How to introduce Codeless Automation to your existing QA team

Rini Dantes Feb 24 - 5 min read

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When one of our clients sought a ramp up in their product development, we hit a plateau. We had successfully implemented a DevOps culture and development was at optimum. Our automation and manual test teams were also at their peak- what then, we wondered, could be done to make this team better?

After a few weeks of sprints and research, we decided that the test team was great, but wasn’t at par with our Dev Team- and that was the leak. We decided to fix the weak link by talking to our QA teams and working out a possible solution. It was then that one of our members proposed seeking a codeless alternative to backbreaking code-based scripts of automation. Manual testers couldn’t possibly keep up with automation if they had to construct pages and pages of codes every time.

A few weeks later, we assembled codeless testing for our teams- both manual and automation, as a litmus. While it took us a couple of weeks to iron out the different approaches, we found a mid-way that kept our test teams happy, without bothering our developers. And of course, our team “ramp up” drastically affected our client’s output.

Weaving Codeless in your Existing Testing Fabric

New age tools and especially automation tools, tend to bring a sense of apprehension among users. We had our fair share of critique in our brainstorming sessions- is it necessary? Does it really reduce the cycle? Will it replace manual testing? However, like any organization in the throes of Digital Transformation, we knew the criticality of being an early adopter. Codeless automation is here to stay- and we needed to capitalize on its benefits and address the fears, systematically, to make it work for our client.

The Right Approach

The right approach forms a mix of good leadership, clear strategy, and thorough need analysis. Treading into relatively unknown territory, forgoing traditional processes needs a reliable team with rock-solid leadership. Your team will have to adjust workflows, rewrite maintenance and execution to make room for codeless.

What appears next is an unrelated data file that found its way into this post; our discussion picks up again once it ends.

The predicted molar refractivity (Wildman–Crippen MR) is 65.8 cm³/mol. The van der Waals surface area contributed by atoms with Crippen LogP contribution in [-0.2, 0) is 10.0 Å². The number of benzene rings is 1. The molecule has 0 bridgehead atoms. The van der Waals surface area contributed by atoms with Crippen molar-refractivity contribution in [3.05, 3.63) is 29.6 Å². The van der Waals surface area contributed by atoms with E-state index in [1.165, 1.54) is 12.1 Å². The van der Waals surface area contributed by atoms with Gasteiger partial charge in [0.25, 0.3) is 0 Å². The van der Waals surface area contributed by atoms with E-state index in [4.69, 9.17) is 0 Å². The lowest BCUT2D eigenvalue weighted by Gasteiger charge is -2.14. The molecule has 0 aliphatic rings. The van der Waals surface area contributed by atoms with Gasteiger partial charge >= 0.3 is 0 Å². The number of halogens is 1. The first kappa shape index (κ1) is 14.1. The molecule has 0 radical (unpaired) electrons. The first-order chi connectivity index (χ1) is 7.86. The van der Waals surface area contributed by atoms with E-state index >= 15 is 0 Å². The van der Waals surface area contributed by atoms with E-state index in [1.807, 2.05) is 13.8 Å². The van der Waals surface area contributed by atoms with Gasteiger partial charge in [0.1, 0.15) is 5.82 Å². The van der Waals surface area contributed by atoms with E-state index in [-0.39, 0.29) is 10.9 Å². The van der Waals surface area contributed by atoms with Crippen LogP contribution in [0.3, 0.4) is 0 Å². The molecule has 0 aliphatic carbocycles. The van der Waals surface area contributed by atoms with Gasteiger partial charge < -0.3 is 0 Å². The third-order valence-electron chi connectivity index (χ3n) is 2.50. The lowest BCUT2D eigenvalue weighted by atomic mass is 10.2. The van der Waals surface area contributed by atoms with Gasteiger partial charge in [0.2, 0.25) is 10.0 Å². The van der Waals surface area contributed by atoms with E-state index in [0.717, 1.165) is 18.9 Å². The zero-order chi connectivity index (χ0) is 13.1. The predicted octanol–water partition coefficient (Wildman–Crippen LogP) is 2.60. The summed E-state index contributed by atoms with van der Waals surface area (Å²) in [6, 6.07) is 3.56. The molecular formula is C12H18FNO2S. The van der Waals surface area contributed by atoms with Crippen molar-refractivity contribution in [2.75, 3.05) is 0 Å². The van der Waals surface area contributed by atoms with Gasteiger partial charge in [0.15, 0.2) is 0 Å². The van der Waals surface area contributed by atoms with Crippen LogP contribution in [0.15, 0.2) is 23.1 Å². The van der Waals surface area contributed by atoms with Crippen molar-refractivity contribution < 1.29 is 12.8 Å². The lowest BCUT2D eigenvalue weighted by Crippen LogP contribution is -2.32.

Choose Elements of the Test Plan To Migrate

As suggested in a previous blog, migrating to codeless is not an all-in approach. You need to identify the elements from your testing process that needs to be moved to codeless and choose which ones stay back. There are many cases where codeless may not be the best fit for your team. While a framework like Selenium has some limitations, we encountered situations where it was best suited to our process. Selenium was more compatible than other tools when it came to improving test maintenance code and reducing duplication.

The Polarity Between Codeless And Code-based Testing

Codeless testing increased the team efficiency and reduced our testing cycles, but not from the onset. Once we decided to adopt codeless in our existing code-based fabric, we had to be considerate of the existing differences in the two models. It took the team some careful analysis to navigate through the changes and reach a point of unanimity. Some of the upfront parallels are-

1. Test Authoring

Unlike code based scripting, codeless test creation is done via a record and playback feature- making it easier for the team. The speed of test authoring is remarkably faster, thanks to record-and-playback smart solutions backed by AI and machine learning algorithms. The only caution here would be to ensure the automated scripting does not scramble with existing triggers.

2. Test Maintenance

Codeless automation is a great way to boost test maintenance. Self-healing, auto-correction, and object scoring are some of the rich features that aid in less manual involvement in the test maintenance. You can generate a process to monitor and update the tool scripts manually proactively.

3. Test Execution

Executing tests in a framework like Selenium can cause frustration among QA teams. Scalability is a significant hindrance when running extensive tests. Besides, testers have to develop entire frameworks from scratch. Instead of the usual approach of integrating IDE’s or other third-party tools, teams can choose to integrate the codeless framework instead. Codeless tools can manage test execution through in-built features and allows direct test execution without any third party involvement.

4. App Support

The codeless testing process has only begun emerging in the market, while code-based has been around much, much longer. Keeping in mind the diversity of devices being used today, testing on a plethora of platforms is a natural expectation- and this may fall short in codeless automation. While the code-based process is tedious, they do provide all-round support. Undoubtedly, codeless will get these sooner or later, but for the time being, teams need to remember this.


While we did get over the hunches after a while, we realized that there isn’t one solution that is better than the other. Like ours, every team needs to carefully sieve through the set of requirements before choosing one over the other- or keep both. In critical cases like these, what also helps most QA teams is the aid of a professional or a trailblazer who has had the relevant experience in drafting a favorable process. Consulting a trusted and experienced product-engineering expert can accelerate the adoption of codeless automation in your existing process.

Are you considering about making a move to codeless? Take a beat and contact us. We can assist.

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